From writing up our clients’ case studies, we’ve quietly been observing just how much client feedback can transform your business. As you’d expect, listening to your customers adds enormous positive value when you ask the right questions. So in today’s article, we’ll look at ways to seek feedback, what types of questions to ask and how to reap the benefits – there are at least nine ways to transform your business based on what you hear.
Ways to get client feedback
The best way to get client feedback is to add it into your existing processes and systems, making it an annual routine or after a specific project milestone. The tool you choose will influence how much feedback you get. What will work best for your business also depends on what you plan to do with the feedback (see our ideas below…) Your options are:
- Systemise the process – by adding an email template into your customer service routines to ask for feedback at the end of a phase or project. Do explain that you’re looking for positive testimonials and constructive ideas for improvements and ask a series of questions. Ensure the responses are recorded in your CRM (Customer Relationship Management) system for future reference.
- Make it a step in your customer support system – tools like Zendesk enable you to build in a feedback loop.
- Set up a survey tool – like TrustPilot, Typeform, Google Forms, or Survey Monkey – and integrate your questionnaire into a page on your website with a link to send out.
- Ask for more Google Reviews by sending the link to every client. (See our blog – how to get more Google Reviews)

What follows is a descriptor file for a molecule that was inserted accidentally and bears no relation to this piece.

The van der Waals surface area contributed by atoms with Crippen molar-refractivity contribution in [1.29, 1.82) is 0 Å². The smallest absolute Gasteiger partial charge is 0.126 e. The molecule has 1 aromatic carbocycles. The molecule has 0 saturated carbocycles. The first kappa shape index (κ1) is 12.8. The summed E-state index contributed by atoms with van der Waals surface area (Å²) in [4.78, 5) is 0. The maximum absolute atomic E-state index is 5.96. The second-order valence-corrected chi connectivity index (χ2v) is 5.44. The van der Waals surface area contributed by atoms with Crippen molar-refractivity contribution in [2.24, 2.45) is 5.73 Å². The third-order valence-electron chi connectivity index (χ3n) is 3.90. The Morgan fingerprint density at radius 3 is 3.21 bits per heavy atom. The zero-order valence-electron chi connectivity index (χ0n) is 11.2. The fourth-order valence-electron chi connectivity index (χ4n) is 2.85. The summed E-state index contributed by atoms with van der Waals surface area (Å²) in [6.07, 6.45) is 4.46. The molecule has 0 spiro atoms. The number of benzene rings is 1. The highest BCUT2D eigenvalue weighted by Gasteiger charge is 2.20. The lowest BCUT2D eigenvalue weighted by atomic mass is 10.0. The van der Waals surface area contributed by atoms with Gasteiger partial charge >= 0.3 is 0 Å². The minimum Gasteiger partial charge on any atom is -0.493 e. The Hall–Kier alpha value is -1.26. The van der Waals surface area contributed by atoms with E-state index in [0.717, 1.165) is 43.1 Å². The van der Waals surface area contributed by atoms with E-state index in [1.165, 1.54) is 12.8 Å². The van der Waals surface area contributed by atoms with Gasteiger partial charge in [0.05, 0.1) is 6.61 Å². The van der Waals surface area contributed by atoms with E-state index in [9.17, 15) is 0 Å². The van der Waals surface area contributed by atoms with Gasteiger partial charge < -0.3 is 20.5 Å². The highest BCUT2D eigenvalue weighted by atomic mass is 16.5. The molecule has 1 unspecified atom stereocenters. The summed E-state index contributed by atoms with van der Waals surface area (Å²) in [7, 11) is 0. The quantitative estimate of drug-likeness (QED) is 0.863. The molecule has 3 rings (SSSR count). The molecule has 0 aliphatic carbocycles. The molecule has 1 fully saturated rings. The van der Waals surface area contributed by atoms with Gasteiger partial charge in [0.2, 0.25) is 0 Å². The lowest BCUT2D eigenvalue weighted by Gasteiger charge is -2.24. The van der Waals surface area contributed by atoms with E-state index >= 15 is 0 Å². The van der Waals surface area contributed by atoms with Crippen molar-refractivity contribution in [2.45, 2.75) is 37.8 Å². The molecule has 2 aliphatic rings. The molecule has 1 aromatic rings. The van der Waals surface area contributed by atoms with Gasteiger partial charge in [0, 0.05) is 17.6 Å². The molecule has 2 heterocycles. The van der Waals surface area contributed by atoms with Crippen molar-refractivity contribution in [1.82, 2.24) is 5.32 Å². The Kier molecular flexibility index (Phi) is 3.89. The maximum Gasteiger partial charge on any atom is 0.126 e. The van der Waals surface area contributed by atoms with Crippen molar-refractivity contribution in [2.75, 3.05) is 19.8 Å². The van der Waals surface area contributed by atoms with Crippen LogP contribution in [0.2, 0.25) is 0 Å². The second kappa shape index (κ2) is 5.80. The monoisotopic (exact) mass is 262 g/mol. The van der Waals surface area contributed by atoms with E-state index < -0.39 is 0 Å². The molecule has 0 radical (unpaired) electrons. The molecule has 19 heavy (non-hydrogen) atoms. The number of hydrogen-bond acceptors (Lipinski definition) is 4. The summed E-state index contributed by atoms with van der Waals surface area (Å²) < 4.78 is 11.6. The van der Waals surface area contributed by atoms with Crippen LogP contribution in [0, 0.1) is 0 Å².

- Send requests via LinkedIn for personal recommendations, writing a note to prompt them – such as “Thank you for working with me on XYZ; to help others find my ABC services, please would you write up your recommendation for me, (adding a specific question.)”
What questions work well when seeking feedback
If you’re working with us on a case study programme, we will custom-design a questionnaire to help you get rich feedback from your clients. However, using the tools above, you can still ask ‘good’ questions that will give you feedback that can transform your business.
A net promoter score will help you track your feedback over time, using the question, “how likely are you to recommend us? – out of ten.” You can also ask other quantitative questions to help you build score data, such as how would you rate each product or phase of the work, out of five or ten.
To get more qualitative feedback, where people share their opinions and comments more broadly, you’ll need to ask open questions, such as how did you feel about…? And what were your first impressions of the service…? Or how would you describe this to someone else… For a full analysis of the different types of survey questions you can use, read Hubspot’s survey questions guide.
Ways your client feedback can transform your business
Getting regular and rich feedback from your clients can transform your business in many ways. We’ve picked out the top nine which affect your operations, sales, marketing and people: